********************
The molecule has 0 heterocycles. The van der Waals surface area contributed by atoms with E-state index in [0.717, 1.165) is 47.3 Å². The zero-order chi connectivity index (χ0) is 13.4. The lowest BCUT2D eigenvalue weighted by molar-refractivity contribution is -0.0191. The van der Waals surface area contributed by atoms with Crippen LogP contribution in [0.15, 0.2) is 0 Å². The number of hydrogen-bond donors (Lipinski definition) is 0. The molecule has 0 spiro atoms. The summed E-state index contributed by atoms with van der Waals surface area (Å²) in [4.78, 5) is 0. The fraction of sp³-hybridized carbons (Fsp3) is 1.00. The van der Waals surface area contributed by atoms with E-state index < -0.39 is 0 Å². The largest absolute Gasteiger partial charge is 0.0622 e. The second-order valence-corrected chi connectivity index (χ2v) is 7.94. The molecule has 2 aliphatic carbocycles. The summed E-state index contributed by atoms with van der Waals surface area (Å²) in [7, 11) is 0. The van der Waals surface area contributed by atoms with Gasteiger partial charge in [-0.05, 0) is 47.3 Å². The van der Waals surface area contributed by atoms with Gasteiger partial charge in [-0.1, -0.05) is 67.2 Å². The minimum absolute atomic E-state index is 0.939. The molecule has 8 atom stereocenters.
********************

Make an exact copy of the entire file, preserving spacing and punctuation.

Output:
The molecule has 0 heterocycles. The van der Waals surface area contributed by atoms with E-state index in [0.717, 1.165) is 47.3 Å². The zero-order chi connectivity index (χ0) is 13.4. The lowest BCUT2D eigenvalue weighted by molar-refractivity contribution is -0.0191. The van der Waals surface area contributed by atoms with Crippen LogP contribution in [0.15, 0.2) is 0 Å². The number of hydrogen-bond donors (Lipinski definition) is 0. The molecule has 0 spiro atoms. The summed E-state index contributed by atoms with van der Waals surface area (Å²) in [4.78, 5) is 0. The fraction of sp³-hybridized carbons (Fsp3) is 1.00. The van der Waals surface area contributed by atoms with E-state index < -0.39 is 0 Å². The largest absolute Gasteiger partial charge is 0.0622 e. The second-order valence-corrected chi connectivity index (χ2v) is 7.94. The molecule has 2 aliphatic carbocycles. The summed E-state index contributed by atoms with van der Waals surface area (Å²) in [7, 11) is 0. The van der Waals surface area contributed by atoms with Gasteiger partial charge in [-0.05, 0) is 47.3 Å². The van der Waals surface area contributed by atoms with Gasteiger partial charge in [-0.1, -0.05) is 67.2 Å². The minimum absolute atomic E-state index is 0.939. The molecule has 8 atom stereocenters.